Proper lawn care is more of an art than a chore. Nowhere is that more evident than in lawn edging. Your neighbor’s perfect lawn and crisp edges might make you jealous, but with a few simple tools, a little patience, and a lot of practice, you can achieve the clean lines of perfect edging. Here are some DIY techniques professional landscapers use to give flower beds and walkways that manicured lawn look you envy.

    ‘Cutting Edge’ Tools You May Need

    String Trimmer: A quality power edger is an investment, so do your research and don’t skimp on this purchase. Gas trimmers are heavy but ideal for large yards, while electric trimmers are lighter and more eco-friendly. A straight shaft will give you a longer reach and better ability to cut curves than a curved shaft.

    Manual Edging Tool: This tool looks a little bit like a shovel but has a flat, half-moon edger blade. For small yards or an aversion to power tools, this tool is the answer.

    Manual Rotary Edger: This one looks like a stick with a spiky wheel at its end. The spikes are rotating blades that shear off grass in a line. Used to manually edge grass at the edge of sidewalks or other hardscape surfaces. Good for small lawns with thin-bladed grass varieties.

    Hand Shears: For the finishing touches, trimming grass in hard-to-mow spots.

    Garden Hose or Rope: Use to mark out the edge if you are making new garden beds and need a guide. 

    A Plank of Wood: You’ll only need this if you are using a manual edger to do the job. 

    Lawn Edging Methods

    There are only a few ways to go about edging a lawn: using a power edger or weed eater, using a manual edging tool, or a combination of both. String trimmers sometimes come with edger attachments that can make short work of overgrown grass spilling into walkways and flower beds. These power tools can make the job easier. They can also make a big mess of an edge in no time if you’re not skilled at using them. Here are some tips for both methods.  

    Tips for Power Edging

    Power edging is more hardcore than manual edging and requires a little more caution. Follow these steps for a safe, successful experience:

    1. Wear boots, pants, protective goggles or glasses and earplugs. You may want to add gloves. If you have pollen allergies a face mask. 
    2. Mow the lawn first to reduce the volume you’ll have to edge.
    3. Flip the head of your string trimmer or edger so that it is vertical.
    4. Hold the trimmer at the same level and position for a consistent trim.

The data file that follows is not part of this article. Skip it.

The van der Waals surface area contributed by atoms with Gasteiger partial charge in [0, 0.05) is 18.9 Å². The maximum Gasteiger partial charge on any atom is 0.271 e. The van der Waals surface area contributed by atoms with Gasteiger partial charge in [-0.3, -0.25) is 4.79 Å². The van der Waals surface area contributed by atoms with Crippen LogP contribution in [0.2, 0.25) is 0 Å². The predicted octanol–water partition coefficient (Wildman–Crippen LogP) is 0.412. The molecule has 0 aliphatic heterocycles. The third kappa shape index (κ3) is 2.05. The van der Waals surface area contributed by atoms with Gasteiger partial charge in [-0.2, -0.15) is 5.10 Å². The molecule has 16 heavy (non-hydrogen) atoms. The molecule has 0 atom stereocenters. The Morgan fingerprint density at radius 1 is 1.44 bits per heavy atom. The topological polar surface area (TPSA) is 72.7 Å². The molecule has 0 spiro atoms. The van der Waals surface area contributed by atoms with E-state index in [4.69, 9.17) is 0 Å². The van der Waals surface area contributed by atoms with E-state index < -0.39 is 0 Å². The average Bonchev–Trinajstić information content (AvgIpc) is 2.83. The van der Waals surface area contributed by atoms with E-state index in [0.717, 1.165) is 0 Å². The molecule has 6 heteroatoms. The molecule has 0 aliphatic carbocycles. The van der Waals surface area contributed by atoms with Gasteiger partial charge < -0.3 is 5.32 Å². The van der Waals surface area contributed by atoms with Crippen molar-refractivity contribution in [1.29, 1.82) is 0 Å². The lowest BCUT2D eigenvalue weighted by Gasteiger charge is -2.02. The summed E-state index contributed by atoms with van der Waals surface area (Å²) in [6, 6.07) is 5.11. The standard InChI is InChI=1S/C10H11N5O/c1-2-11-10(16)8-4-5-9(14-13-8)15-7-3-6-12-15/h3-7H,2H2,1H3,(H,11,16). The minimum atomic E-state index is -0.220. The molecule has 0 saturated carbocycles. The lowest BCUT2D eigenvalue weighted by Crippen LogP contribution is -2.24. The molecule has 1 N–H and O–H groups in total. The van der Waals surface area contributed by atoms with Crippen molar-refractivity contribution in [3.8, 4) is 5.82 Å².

5. Go slowly, moving from left to right (power edgers spin clockwise) so that debris moves away from your path. 
    6. Slow the trimmer speed on curves to maintain accuracy. 
    7. Use hand shears to tidy up stray blades of grass. 
    8. Sweep up the debris, wipe the tool clean.

    Manual Edging

    Mowing with a lawn mower is always the first step in edging. If you are edging in a straight line, you can use a board as a guide. Before you begin, make sure the blade is sharp. If it isn’t, grab a file and go to work.

    With your sharp tool in hand, lay your board along the outside of the straight edge you want to cut. Stand on top of the board with one foot to secure it, and then drive the half-moon edger a couple of inches into the turf, using the edge of the board as a guide. If you’re edging against pavers or a sidewalk, you may come up against the edge, cutting a wedge-shaped bit of turf and earth as you go. Rock the edging blade back and forth and then scoop out the grass and dirt you’ve cut away, depositing them out out of the way to be collected later.

    Keep a consistent angle by using the board edge as a guide, and make sure the blade stays nice and sharp. Susan Harris of Behnke Nursery recommends edging garden beds to avoid high-maintenance mowing around pavers and stone borders. “It’s called a Victorian Trench,” she says. “It does what edging needs to do — holds back the lawn from the garden and the garden from the lawn — without being an eyesore in the garden.” If you’re manually edging along a curved edge, you’ll want to overlap your cuts and double your depth, cutting to a maximum of 6 inches. When you’re finished with flower bed edges, backfill the trench you’ve dug with mulch for a clean, weed-resistant edge. 

    While it may seem like a lot of work, edging, like aerating and fertilizing should be a part of your lawn care routine. It gives your yard a tidy, professionally managed look and feel, and instantly increases your curb appeal.